Bergeron: Music, memories and a family's grief.
At Amazing Things Arts Center Saturday night, Melanie enthralled a full house
audience by singing her heart out three days after her husband died.
"Everyone dies," she said upon taking the stage, explaining Peter Schekeryk, her
husband and manager of 44 years died Wednesday of a heart attack.
Several people in the audience murmured condolences.
Melanie's appearance had been billed as a nostalgia trip - "the voice of an era"
- making a comeback with a new album and European tour. Many in the audience
must have heard her growing up in 1972 when "Brand New Key" was playing on every
Her son, Beau Jarred Schekeryk, a virtuoso guitarist, opened the concert and
accompanied his mother throughout the show.
Melanie showed the set list her husband wrote for the show and joked she'd often
ignored it in the past. She leaned it against a guitar stand and glanced at it
throughout the show.
If the audience had come for nostalgia or camp, they saw something else.
Melanie bared her soul, summoning what must have been the lessons of her own
life in music, the skyrocketing success, inevitable letdown, the struggle to
earn a living doing what you love, to reach out with unrestrained emotion at
once raw and touching.
She played a continual 90-minute set, singing old hits like "Beautiful People"
and "Brand New Key" with gusto and passion. She mixed in newer songs and sing-alongs,
talking about several of the tunes and sharing memories of her husband, pausing
to compose herself but never quitting.
A singer-songwriter who'd infused the Age of Aquarius with her own brand of girl
power and idealism, Melanie had soared through the late '60s and '70s, peppier
than Joan Baez and lots more fun than Joni Mitchell.
The first night at Woodstock - 41 years ago - she played at 11 p.m. when the
Nitty Gritty Dirt Band refused to play in the rain. Responding to her plucky
exuberance, audience members lit candles that flickered through her performance.
That night inspired Melanie's signature song, "Lay Down (Candles in the Rain),"
her anthem to the power of ideals and dreams to end the Vietnam War.
Those lyrics may seem impossibly naive today, a mantra of peace and love in the
age of terror: "So raise the candles high cause if you / Don't we could stay
black against the night. / Oh raise them higher again / And if you do, we could
stay dry against the rain."
When Melanie spoke of the beauty of "making connections" and the goodness she
believed resided in others' hearts, it was difficult not to imagine she was
still dealing with the loss of the man she'd married in 1966 and who'd fathered
her three children.
They joined her and Beau Jarred on stage, something she didn't seem to have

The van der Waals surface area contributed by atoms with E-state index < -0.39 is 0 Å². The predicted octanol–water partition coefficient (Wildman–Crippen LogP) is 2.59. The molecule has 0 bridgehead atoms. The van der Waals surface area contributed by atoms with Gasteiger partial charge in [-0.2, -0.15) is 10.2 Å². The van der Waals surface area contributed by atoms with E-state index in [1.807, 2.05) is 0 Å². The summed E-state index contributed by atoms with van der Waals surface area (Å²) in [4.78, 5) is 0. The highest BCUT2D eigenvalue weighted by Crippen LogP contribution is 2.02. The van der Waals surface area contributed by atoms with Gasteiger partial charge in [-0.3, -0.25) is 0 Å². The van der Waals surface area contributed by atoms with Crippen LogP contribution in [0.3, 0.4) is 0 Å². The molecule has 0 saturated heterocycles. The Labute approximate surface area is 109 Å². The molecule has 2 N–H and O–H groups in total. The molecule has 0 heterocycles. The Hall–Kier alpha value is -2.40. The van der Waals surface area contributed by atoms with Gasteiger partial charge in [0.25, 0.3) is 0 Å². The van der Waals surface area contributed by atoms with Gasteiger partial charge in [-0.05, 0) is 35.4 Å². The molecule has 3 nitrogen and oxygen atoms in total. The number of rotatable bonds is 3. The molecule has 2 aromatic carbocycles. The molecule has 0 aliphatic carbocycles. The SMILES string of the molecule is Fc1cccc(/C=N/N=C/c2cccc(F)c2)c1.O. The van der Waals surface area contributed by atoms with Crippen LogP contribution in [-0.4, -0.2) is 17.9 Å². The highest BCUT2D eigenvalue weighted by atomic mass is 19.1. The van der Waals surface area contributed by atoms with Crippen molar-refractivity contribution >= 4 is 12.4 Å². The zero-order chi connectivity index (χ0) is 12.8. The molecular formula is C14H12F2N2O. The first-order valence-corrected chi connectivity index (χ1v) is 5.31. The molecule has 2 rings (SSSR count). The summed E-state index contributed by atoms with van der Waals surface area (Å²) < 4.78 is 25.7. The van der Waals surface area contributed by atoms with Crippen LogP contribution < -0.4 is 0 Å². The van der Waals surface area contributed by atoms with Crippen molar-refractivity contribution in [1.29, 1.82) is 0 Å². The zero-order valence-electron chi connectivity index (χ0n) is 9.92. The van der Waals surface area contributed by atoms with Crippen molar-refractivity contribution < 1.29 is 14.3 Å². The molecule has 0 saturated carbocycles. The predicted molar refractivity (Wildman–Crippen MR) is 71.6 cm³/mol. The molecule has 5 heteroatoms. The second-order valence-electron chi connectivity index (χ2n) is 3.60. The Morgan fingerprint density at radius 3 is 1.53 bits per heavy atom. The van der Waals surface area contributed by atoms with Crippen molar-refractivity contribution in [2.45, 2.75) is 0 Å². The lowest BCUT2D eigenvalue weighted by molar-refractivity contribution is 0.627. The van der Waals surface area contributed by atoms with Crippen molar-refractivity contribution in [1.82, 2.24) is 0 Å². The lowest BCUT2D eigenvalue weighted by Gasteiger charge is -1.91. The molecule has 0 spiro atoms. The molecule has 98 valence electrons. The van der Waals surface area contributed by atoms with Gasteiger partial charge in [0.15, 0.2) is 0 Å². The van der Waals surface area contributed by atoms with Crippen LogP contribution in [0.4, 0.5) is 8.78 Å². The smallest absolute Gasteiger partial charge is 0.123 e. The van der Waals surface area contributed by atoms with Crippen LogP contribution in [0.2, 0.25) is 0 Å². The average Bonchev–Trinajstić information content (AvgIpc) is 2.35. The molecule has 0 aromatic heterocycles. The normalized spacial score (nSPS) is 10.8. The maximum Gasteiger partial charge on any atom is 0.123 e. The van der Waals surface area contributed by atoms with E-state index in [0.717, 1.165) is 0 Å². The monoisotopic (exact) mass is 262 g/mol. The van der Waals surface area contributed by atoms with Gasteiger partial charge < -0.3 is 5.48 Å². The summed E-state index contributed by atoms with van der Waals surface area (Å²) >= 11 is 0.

expected, first her daughter Jeordie and then Leilah.
When Melanie faltered or seemed overcome, they supported her with embraces and a
tenderness that would have moved all but the flintiest heart.
Many in the audience must have wondered why she came from Tennessee to play in a
medium-sized venue so soon after her loss. Under the circumstances, she
certainly could have canceled without penalty. After a tour and new album, the
money must have been inconsequential.
I believe she played to a town she'd never been to as a tribute to her husband,
who'd shepherded her through the ups-and-downs of a long career. And I have to
believe she reached as deeply as she could within herself to share with the
audience her music in his memory.
Whatever big name groups played that night in Boston in the Orpheum Theatre,
House of Blues or Paradise Lounge, I can not believe those audiences saw what
she delivered - not a performance in the sense of a staged act - but honest and
revelatory art from a 60ish woman long off the major industry radar charts.
Willing to reach deep within herself, she shared the very best she had to offer.
That may be the often forgotten wonder of places like Amazing Things and The
Center for Arts in Natick or area coffeehouses from Franklin to Hudson: Artists
clawing their way onto the stage or those, who, seeing fame in the rear view
mirror, bring a wisdom and honesty rarely found in the hot names du jour.
That night a "mature" audience, less comfortable with displaying emotion at
concerts than their grandchildren, were on their feet at the end, clapping,
cheering and even pumping an occasional fist.
When Melanie and her children ended with a heartfelt rendition of "Lay Down,"
audience members, like others in 1969, signaled how touched they were, not by
lighting candles but by holding up blinking cell phones.
For that moment, Melanie, her children and the audience held out their own light
against the dark.
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